12. wellfleet says:

    Husband and I have insurance, went to eye doc to get a routine checkup and get new glasses for both of us. We each pick out nice frames knowing that our co-pay is $85 plus cost of frames. We sit down with some woman to go over the final billing, it’s more than $800. I ask her to explain every item she scribbled on the sheet of paper between us. As it became apparent, she didn’t even bother going through the upselling of special lenses, undercoating and unicorn powder, she just straight-up added everything to our bill. I work in sales, and used to work at BBY, so I don’t have an issue with upselling, if done right it can show the customer things they never considered but would appreciate. But just assuming that we’d write them a check for whatever amount and not question it, I was horrified. I haven’t been back.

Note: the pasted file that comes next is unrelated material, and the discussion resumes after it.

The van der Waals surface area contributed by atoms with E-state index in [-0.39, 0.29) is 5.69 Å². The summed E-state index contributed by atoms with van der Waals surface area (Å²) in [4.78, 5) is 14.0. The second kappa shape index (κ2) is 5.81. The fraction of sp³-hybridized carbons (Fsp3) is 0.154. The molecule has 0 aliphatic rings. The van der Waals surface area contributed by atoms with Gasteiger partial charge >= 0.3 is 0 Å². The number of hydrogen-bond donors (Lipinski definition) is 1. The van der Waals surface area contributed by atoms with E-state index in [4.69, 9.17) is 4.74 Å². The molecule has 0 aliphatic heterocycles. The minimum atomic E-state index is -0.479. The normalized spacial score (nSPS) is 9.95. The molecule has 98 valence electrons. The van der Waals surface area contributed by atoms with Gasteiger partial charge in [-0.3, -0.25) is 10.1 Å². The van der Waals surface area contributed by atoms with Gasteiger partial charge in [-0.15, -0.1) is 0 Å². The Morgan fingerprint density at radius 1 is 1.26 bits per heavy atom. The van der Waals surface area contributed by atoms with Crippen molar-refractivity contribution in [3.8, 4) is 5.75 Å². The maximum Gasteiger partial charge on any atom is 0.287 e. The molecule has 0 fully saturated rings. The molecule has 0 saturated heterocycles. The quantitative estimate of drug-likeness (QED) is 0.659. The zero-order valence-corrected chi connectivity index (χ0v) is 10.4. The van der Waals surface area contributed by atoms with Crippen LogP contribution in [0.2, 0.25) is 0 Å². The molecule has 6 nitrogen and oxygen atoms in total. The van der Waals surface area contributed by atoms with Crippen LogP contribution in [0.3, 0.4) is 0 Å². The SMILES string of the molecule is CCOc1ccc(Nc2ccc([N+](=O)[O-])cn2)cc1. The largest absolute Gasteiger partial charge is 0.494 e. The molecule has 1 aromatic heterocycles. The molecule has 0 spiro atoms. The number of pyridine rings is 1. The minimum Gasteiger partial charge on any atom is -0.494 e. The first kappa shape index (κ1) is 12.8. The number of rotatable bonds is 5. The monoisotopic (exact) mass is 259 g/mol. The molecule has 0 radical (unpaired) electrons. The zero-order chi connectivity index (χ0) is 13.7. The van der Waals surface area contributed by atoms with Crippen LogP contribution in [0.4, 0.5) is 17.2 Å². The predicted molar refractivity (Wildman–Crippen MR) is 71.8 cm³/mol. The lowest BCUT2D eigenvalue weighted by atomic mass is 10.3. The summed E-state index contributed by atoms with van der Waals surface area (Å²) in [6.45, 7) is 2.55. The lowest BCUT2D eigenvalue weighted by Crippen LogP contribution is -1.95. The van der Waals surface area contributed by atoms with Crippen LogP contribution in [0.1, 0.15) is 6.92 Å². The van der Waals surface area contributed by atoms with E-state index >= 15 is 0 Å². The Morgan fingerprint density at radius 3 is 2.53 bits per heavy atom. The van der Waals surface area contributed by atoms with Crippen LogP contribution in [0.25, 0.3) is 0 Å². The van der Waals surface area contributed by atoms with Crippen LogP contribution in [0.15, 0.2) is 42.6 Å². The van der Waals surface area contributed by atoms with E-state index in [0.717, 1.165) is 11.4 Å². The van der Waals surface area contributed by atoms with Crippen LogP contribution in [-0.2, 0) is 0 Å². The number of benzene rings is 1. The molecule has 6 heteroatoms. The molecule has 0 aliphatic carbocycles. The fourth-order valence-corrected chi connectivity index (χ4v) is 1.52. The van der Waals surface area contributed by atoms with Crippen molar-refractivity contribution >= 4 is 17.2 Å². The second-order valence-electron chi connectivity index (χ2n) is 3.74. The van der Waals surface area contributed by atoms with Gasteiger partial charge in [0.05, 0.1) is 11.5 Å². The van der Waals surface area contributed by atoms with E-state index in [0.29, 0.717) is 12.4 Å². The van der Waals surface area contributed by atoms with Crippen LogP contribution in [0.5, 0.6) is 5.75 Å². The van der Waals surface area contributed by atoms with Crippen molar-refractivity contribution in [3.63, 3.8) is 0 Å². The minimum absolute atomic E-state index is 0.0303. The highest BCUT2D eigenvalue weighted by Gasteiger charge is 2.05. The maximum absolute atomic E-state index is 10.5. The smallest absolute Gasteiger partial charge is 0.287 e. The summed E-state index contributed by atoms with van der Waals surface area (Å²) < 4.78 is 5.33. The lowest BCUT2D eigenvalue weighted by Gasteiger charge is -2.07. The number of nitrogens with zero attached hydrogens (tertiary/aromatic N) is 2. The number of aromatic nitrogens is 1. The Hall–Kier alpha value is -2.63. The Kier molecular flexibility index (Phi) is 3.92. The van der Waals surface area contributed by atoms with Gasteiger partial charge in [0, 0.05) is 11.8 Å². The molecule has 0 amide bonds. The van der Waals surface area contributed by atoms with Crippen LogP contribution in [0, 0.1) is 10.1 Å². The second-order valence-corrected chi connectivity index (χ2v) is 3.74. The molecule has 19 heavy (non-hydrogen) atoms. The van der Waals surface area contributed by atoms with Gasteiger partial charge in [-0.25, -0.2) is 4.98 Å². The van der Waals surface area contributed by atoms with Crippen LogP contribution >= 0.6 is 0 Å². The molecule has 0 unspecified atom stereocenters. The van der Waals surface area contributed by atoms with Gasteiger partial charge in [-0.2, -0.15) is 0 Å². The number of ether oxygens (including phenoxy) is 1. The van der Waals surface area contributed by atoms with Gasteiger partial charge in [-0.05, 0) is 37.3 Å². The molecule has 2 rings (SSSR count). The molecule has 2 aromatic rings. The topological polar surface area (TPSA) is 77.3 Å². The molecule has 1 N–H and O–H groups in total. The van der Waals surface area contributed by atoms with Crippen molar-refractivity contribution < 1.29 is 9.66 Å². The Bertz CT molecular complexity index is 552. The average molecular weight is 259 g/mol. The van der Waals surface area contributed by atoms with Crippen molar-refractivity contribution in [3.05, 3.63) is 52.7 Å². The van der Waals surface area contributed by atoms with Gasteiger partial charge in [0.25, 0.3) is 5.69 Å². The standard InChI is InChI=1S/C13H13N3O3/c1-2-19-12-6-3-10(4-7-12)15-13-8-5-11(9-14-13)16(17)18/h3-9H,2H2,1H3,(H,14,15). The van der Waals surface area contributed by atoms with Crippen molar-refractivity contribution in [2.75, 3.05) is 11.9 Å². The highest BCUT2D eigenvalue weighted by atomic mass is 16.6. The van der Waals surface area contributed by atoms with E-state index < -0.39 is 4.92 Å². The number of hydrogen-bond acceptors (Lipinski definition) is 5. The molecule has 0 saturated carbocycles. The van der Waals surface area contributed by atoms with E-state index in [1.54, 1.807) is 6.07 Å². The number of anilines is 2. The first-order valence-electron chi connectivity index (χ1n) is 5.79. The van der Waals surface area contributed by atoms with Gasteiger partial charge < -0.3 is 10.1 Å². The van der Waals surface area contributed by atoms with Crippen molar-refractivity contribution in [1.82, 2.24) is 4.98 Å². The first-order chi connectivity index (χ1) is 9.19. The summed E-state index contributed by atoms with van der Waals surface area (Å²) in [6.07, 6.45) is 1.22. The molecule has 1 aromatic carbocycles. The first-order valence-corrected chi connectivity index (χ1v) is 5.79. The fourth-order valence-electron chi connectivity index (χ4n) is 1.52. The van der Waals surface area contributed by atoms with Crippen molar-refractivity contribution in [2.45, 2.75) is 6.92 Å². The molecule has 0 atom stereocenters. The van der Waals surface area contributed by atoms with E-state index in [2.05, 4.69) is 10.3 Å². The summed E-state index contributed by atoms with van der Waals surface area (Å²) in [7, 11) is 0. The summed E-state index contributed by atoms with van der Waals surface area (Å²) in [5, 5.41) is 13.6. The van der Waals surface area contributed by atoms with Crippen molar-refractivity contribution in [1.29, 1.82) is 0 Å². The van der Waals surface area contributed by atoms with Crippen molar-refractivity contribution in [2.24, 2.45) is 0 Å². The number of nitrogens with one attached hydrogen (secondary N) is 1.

• Nigerian prince looking for business partner says:

      I think some upsells are definitely worth it with glasses. I can’t imagine buying a pair that doesn’t come with anti reflective coating.

      • JulesNoctambule says:

        I loathe the anti-glare coating! It seems to attract dust, dirt and oil to the point where I don’t care about glare/no glare, because I can’t see anyway unless I clean them constantly.

        • Nigerian prince looking for business partner says:

          Yeah, that’s definitely a trade off. They also scratch very easily.

          I still think it’s worth it, I just have to be careful about cleaning them and no more paper towel or shirt tail cleanings.

        • Kibit says: